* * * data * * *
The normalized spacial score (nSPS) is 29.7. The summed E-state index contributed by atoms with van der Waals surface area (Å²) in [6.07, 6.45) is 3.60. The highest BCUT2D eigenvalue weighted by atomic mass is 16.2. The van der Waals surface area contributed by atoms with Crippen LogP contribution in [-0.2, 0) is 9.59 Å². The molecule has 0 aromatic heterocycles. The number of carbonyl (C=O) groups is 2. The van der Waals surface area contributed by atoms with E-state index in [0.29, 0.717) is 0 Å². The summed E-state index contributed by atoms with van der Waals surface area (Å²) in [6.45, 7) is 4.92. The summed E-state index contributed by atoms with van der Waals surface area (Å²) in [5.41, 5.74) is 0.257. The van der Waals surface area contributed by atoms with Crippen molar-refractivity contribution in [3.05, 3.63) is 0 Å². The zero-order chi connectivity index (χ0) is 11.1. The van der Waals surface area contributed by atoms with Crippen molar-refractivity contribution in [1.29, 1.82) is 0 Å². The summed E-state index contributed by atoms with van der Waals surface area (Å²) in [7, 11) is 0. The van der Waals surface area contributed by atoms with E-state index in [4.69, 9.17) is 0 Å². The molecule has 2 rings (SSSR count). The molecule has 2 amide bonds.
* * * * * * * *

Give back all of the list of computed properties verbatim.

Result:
The normalized spacial score (nSPS) is 29.7. The summed E-state index contributed by atoms with van der Waals surface area (Å²) in [6.07, 6.45) is 3.60. The highest BCUT2D eigenvalue weighted by atomic mass is 16.2. The van der Waals surface area contributed by atoms with Crippen LogP contribution in [-0.2, 0) is 9.59 Å². The molecule has 0 aromatic heterocycles. The number of carbonyl (C=O) groups is 2. The van der Waals surface area contributed by atoms with E-state index in [0.29, 0.717) is 0 Å². The summed E-state index contributed by atoms with van der Waals surface area (Å²) in [6.45, 7) is 4.92. The summed E-state index contributed by atoms with van der Waals surface area (Å²) in [5.41, 5.74) is 0.257. The van der Waals surface area contributed by atoms with Crippen molar-refractivity contribution in [3.05, 3.63) is 0 Å². The zero-order chi connectivity index (χ0) is 11.1. The van der Waals surface area contributed by atoms with Crippen molar-refractivity contribution in [1.29, 1.82) is 0 Å². The summed E-state index contributed by atoms with van der Waals surface area (Å²) in [7, 11) is 0. The van der Waals surface area contributed by atoms with E-state index in [4.69, 9.17) is 0 Å². The molecule has 2 rings (SSSR count). The molecule has 2 amide bonds.